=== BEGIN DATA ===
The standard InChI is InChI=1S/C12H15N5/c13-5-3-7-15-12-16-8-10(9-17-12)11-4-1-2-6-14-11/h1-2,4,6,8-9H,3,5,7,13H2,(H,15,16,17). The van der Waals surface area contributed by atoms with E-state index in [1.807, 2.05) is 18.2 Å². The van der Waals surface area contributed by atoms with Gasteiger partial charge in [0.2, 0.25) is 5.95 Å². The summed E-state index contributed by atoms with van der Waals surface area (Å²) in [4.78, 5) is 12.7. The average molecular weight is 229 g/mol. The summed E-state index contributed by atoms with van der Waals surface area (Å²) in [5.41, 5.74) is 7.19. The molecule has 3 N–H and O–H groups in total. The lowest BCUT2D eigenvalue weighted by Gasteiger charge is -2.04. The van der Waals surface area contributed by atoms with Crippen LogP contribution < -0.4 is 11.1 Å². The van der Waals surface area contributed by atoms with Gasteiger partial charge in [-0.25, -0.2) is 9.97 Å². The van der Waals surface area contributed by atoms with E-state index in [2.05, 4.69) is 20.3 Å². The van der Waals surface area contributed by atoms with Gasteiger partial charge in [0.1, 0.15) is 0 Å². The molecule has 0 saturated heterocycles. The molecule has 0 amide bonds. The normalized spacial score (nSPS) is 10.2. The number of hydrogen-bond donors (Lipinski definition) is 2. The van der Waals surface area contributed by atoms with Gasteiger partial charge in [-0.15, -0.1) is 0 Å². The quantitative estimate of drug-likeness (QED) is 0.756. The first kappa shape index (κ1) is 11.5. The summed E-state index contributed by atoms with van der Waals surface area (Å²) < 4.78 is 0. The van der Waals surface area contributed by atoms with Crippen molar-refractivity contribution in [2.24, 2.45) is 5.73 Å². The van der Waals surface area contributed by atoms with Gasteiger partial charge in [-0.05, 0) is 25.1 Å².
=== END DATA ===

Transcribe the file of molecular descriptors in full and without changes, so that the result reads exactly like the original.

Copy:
The standard InChI is InChI=1S/C12H15N5/c13-5-3-7-15-12-16-8-10(9-17-12)11-4-1-2-6-14-11/h1-2,4,6,8-9H,3,5,7,13H2,(H,15,16,17). The van der Waals surface area contributed by atoms with E-state index in [1.807, 2.05) is 18.2 Å². The van der Waals surface area contributed by atoms with Gasteiger partial charge in [0.2, 0.25) is 5.95 Å². The summed E-state index contributed by atoms with van der Waals surface area (Å²) in [4.78, 5) is 12.7. The average molecular weight is 229 g/mol. The summed E-state index contributed by atoms with van der Waals surface area (Å²) in [5.41, 5.74) is 7.19. The molecule has 3 N–H and O–H groups in total. The lowest BCUT2D eigenvalue weighted by Gasteiger charge is -2.04. The van der Waals surface area contributed by atoms with Crippen LogP contribution < -0.4 is 11.1 Å². The van der Waals surface area contributed by atoms with Gasteiger partial charge in [-0.25, -0.2) is 9.97 Å². The van der Waals surface area contributed by atoms with E-state index in [2.05, 4.69) is 20.3 Å². The van der Waals surface area contributed by atoms with Gasteiger partial charge in [0.1, 0.15) is 0 Å². The molecule has 0 saturated heterocycles. The molecule has 0 amide bonds. The normalized spacial score (nSPS) is 10.2. The number of hydrogen-bond donors (Lipinski definition) is 2. The van der Waals surface area contributed by atoms with Gasteiger partial charge in [-0.15, -0.1) is 0 Å². The quantitative estimate of drug-likeness (QED) is 0.756. The first kappa shape index (κ1) is 11.5. The summed E-state index contributed by atoms with van der Waals surface area (Å²) < 4.78 is 0. The van der Waals surface area contributed by atoms with Crippen molar-refractivity contribution in [2.24, 2.45) is 5.73 Å². The van der Waals surface area contributed by atoms with Gasteiger partial charge in [-0.05, 0) is 25.1 Å².